Lawmakers Reconsider Town Hall Format, Continue To Confront Reform Fervor
Some lawmakers are canceling town hall meetings or holding them over the telephone or with selected groups of people in an effort to avoid shouting confrontations over health care reform, which have greeted lawmakers returning home for the August recess, USA Today reports.
"'I'm not going to give people a stage to perform,' Rep. Silvestre Reyes, D-Texas, told the El Paso Times. Like a number of his Democratic colleagues, he's holding telephone town halls instead. Others, such as Illinois Sen. Dick Durbin, the No. 2 Senate Democrat, are hosting smaller roundtables with community leaders. 'I won't be doing sucker-punch town-hall meetings,' Durbin said."
"Capitol Hill police are working overtime to ensure that the lawmakers who are holding town meetings remain secure. Senate Sergeant-at-Arms Terrance Gainer says it's the busiest August in memory. 'It's not a budget-buster - yet,' he said" (Kiely, 8/13).
The Christian Science Monitor: "But the fault lines are not new. These conservative forces have faced off with liberal and trade union groups before on issues ranging from taxes to tort reform. Much of the debate centers around the size and cost of government, as well as the scope of its reach into business. What is different is that the competing groups are not just wielding clout with lawmakers behind closed doors. This month, the fight over healthcare reform has been out in the open" (Russell Chaddock, 8/13).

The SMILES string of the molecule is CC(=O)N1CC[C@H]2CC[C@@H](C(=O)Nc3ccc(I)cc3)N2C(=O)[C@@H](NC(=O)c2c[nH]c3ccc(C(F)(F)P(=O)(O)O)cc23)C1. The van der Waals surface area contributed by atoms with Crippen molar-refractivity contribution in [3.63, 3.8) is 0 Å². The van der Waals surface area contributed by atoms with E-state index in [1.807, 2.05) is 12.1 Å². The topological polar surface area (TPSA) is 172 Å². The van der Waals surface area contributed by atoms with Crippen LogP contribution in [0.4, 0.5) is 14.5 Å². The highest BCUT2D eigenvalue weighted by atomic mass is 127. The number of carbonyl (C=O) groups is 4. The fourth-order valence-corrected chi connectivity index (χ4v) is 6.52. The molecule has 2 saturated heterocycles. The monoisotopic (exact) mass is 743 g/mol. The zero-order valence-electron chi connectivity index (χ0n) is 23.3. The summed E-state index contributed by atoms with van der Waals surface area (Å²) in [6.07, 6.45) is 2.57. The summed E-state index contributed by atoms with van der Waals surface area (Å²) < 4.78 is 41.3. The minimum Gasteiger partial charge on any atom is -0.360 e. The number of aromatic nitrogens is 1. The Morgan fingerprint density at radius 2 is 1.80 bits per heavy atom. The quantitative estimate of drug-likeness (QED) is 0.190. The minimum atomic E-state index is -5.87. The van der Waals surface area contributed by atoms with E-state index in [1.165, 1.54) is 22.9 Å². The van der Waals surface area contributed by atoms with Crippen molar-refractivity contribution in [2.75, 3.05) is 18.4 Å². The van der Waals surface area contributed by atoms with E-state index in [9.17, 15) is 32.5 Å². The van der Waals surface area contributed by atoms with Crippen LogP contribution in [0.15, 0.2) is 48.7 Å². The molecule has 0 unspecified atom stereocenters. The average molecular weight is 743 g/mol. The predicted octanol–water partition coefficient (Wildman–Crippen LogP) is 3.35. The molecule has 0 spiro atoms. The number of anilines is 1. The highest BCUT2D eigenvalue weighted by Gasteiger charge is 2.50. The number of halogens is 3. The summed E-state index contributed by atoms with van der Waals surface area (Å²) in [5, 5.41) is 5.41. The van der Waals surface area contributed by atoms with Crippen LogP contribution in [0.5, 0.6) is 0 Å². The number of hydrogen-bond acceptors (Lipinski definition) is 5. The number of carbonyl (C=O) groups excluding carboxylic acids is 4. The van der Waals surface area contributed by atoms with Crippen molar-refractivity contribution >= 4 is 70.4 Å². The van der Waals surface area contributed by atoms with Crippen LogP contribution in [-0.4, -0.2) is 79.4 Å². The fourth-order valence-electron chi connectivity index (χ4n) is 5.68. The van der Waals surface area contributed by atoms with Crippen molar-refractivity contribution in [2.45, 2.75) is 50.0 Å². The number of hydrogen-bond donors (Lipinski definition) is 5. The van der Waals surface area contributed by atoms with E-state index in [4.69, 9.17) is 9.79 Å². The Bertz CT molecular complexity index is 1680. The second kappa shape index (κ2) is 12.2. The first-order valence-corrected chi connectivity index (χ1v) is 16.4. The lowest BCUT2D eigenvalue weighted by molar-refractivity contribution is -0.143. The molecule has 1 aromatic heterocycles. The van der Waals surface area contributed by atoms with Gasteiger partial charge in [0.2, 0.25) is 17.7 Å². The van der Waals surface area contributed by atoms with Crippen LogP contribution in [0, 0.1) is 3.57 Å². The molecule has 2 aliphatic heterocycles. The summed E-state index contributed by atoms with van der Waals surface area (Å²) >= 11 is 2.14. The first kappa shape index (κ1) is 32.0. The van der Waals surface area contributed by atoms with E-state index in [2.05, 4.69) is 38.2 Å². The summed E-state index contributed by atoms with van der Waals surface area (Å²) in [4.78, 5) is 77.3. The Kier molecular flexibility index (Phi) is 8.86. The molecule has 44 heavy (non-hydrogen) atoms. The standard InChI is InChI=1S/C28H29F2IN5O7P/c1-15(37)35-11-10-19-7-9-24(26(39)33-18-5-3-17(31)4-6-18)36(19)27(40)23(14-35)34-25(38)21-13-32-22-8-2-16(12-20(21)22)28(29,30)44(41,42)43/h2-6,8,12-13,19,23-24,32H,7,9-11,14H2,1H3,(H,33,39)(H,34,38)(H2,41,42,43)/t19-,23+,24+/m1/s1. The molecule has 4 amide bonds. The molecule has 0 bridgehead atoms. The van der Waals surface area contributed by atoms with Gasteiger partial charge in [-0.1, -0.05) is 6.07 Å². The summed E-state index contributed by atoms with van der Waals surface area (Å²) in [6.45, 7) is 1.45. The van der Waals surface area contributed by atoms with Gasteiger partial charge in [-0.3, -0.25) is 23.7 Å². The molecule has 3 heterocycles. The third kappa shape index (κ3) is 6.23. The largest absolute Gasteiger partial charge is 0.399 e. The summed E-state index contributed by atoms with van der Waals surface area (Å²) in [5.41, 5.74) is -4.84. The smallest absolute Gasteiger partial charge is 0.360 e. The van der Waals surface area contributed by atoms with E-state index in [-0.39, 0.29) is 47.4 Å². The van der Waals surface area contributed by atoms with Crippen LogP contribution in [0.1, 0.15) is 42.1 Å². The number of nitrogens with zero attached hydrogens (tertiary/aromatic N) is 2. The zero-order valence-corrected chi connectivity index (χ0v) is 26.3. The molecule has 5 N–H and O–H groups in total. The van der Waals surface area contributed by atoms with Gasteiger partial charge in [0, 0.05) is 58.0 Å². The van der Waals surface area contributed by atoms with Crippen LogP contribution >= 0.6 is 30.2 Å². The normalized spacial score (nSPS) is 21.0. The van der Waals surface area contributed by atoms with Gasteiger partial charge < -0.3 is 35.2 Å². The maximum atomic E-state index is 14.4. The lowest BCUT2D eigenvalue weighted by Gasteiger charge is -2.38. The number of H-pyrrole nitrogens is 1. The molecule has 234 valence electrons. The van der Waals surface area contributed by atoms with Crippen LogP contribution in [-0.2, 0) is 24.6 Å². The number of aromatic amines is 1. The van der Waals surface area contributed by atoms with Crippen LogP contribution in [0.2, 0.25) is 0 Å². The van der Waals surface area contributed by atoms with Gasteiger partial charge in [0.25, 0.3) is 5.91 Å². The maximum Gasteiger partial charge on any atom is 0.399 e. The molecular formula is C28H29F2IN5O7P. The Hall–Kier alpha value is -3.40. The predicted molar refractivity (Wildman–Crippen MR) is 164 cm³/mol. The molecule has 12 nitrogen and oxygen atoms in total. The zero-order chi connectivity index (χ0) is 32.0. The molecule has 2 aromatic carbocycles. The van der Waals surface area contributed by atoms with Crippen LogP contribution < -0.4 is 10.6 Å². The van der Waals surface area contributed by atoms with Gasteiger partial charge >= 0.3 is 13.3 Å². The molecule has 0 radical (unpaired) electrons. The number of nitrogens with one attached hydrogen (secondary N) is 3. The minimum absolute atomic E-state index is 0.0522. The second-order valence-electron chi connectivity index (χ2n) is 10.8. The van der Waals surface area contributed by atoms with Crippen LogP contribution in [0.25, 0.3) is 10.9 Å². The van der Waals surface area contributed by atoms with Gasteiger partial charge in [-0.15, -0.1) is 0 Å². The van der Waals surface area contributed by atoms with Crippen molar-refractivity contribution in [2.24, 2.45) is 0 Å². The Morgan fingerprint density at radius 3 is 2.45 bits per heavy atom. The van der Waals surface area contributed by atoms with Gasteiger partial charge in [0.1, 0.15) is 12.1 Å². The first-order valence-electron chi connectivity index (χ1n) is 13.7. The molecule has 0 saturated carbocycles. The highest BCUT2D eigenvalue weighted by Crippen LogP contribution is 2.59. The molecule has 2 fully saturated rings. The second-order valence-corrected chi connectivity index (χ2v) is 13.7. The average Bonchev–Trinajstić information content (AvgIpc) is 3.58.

But just as they switch tactics, lawmakers are making good on their promises to hear constituent concerns over the recess, Roll Call reports (Geier, 8/13).
Others still plan to hold health care town halls next week, such as Rep. Betsy Markey, D-Colo., The Denver Post reports.
ABC News says some are saying the seething anger could be over something else: "While members of Congress try to strategize around the uproar for future town meetings, psychologists versed in group dynamics are simply scratching their heads: Is this really about health care, a contagious group fear, or an eruption of smoldering anger over the direction of the country in the past year?
"'I would go speak at events, and the people on the left would be angry at me, but they tended to be more civil -- and the people on the right tended to be angrier,' said (Rep. Mike) Coffman (R-Colo.). 'The ground felt like it was shifting after the stimulus bill and the tea party protests just a little bit'" (Cox and Harry, 8/14).